We have by now grown used to reports suggesting that there exist genes which encode for gayness, the tendency to put tea or milk into the cup first, and myriad other manifestations of human behaviour. The hypotheses are often interesting, but much of the work remains speculative, and some of it is highly contentious.
Going against the popular trend that sees genes behind everything are cognitive scientists Nick Chater, Florencia Reali and Morten Christiansen. In a soon to be published paper (see footnote), Chater and his colleagues show that genetic adaptation to language is highly unlikely as cultural conventions change more rapidly than genes can evolve. The biological hardware upon which language is built appears to predate the emergence of language.
A phenomenon known as the Baldwin effect, or ontogenic evolution, occurs when a biological trait becomes innate as a result of being learned. In this case, learned behaviour becomes genetically encoded over many generations, because organisms with a predisposition to acquire particular traits have an evolutionary advantage over others.
Some scientists question the very existence of the Baldwin effect, which was proposed over a hundred years ago by psychologist James Mark Baldwin in an attempt to place on a rigourous Darwinian footing the already discredited Lamarckian thesis that an organism can pass on learned behaviour directly to its offspring. Much of the controversy in evolutionary psychology and sociobiology comes down to the existence or otherwise of the Baldwin effect.
In their language and genes study, Chater and co-workers explore the circumstances under which properties of language could become genetically assimilated. By modelling the way in which genes that encode language-specific properties could have co-evolved with language, the researchers found that the genes for language could have co-evolved only within a highly stable linguistic environment. But as we know in an age in which dictionaries require updating every few years, language is by its nature highly dynamic. It is therefore unlikely that humans possess a genetic ‘language module’ that evolved through natural selection.
Chater asks whether the uniqueness of human language stems from biology or culture:
“This question is central to our understanding of what it is to be human, and has fundamental implications for the relationship between genes and culture. Our paper uncovers a paradox at the heart of theories about the evolutionary origin and genetic basis of human language – although we appear to have a genetic predisposition towards language, human language has evolved far more quickly than our genes could keep up with, suggesting that language is shaped and driven by culture rather than biology.”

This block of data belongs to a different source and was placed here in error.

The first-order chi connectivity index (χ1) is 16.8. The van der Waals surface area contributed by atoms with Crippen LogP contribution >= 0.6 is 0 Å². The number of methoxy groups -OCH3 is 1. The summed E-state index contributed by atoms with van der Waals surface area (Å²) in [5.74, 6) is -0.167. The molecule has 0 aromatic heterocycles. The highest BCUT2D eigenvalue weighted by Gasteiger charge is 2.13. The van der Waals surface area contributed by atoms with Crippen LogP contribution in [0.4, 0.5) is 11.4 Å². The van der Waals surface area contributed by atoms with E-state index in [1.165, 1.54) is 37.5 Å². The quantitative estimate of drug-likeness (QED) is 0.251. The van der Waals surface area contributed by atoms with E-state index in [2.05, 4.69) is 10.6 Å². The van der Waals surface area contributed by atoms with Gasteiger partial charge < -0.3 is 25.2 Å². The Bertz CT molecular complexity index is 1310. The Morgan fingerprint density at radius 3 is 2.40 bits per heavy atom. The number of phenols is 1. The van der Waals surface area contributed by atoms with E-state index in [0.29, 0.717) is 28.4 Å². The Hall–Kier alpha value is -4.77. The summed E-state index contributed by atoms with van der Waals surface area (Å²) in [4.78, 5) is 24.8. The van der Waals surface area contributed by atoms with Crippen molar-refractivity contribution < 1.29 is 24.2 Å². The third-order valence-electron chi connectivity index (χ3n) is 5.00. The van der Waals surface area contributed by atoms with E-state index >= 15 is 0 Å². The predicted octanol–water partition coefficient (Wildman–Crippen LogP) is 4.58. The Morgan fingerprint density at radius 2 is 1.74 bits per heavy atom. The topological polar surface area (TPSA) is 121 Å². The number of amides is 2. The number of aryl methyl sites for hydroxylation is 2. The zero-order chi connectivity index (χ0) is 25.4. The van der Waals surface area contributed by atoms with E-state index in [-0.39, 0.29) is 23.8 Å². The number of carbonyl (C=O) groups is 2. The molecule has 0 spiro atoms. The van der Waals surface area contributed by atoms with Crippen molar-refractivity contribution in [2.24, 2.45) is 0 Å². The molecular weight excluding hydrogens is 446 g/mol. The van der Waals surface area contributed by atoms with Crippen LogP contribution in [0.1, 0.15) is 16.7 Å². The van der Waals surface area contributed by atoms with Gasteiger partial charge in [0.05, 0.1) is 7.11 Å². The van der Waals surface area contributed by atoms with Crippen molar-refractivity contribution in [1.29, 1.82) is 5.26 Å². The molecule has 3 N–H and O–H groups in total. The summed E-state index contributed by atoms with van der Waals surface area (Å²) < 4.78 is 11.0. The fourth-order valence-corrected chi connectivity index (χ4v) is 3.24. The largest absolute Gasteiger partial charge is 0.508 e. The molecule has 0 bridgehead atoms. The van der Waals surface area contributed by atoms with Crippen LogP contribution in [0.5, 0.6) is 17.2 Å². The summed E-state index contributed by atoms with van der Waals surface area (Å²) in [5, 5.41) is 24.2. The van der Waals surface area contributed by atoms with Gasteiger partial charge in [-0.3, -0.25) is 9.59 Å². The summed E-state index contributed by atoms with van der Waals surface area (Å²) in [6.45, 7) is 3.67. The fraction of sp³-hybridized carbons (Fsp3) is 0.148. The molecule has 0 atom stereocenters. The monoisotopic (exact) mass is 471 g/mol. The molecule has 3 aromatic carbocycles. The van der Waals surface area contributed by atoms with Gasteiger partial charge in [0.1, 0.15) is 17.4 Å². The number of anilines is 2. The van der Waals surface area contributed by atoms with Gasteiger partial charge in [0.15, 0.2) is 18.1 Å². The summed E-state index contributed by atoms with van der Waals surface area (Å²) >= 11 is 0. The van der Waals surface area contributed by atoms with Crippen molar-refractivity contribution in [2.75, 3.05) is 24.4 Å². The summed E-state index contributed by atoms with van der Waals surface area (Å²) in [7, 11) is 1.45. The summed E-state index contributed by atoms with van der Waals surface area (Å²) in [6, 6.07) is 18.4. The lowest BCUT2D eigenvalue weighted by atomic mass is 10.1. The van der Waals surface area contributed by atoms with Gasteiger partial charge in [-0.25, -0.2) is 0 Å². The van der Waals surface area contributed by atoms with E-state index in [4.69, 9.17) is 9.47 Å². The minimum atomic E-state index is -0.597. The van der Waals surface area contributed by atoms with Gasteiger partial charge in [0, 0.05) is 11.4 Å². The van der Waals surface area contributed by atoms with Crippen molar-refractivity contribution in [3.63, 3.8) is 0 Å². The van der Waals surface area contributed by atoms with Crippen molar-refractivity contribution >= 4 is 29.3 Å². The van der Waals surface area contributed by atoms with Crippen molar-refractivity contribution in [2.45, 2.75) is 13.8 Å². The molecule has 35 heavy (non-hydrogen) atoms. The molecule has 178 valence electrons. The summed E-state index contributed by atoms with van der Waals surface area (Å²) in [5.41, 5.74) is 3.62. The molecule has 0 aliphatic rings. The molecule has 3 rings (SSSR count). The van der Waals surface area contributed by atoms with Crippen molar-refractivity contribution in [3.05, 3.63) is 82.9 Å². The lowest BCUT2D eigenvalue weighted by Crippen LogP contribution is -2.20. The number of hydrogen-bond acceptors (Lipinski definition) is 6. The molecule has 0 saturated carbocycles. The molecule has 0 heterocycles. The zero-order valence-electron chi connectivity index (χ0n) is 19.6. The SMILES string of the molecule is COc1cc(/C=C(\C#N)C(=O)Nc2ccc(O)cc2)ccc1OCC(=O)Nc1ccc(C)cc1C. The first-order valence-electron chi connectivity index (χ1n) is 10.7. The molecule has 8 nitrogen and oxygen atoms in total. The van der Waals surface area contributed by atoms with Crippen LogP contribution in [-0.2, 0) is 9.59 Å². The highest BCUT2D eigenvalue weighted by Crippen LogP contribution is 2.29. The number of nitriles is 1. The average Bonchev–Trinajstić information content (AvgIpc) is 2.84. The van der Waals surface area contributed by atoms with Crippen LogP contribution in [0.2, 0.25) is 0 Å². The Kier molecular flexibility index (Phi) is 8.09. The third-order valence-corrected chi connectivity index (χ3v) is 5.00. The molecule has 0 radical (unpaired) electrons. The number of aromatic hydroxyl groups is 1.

Co-evolution between genes and culture can occur, and Chater cites lactose tolerance as a classic example. Tolerance to cows’ milk appears to have co-evolved with dairying, but dairying involves a stable change in the nutritional environment that positively selects the gene for lactose tolerance. In the case of language, co-evolution can occur only when language is offset by strong genetic pressures. Language then evolves to reflect pre-existing biases.
“[C]o-evolution only occurs when the language is already almost entirely genetically encoded. We conclude that slow-changing genes can drive the structure of a fast-changing language, but not the reverse.”
If universal grammar did not evolve through natural selection, then the conclusion is that language is a culturally-determined system, not a product of biological adaptation.
Further reading: “Restrictions on biological adaptation in language evolution”, Chater et al., PNAS, in press, 2009 (this paper should appear on the PNAS website as soon as the journal workers have recovered from their post-Obama inauguration hangovers).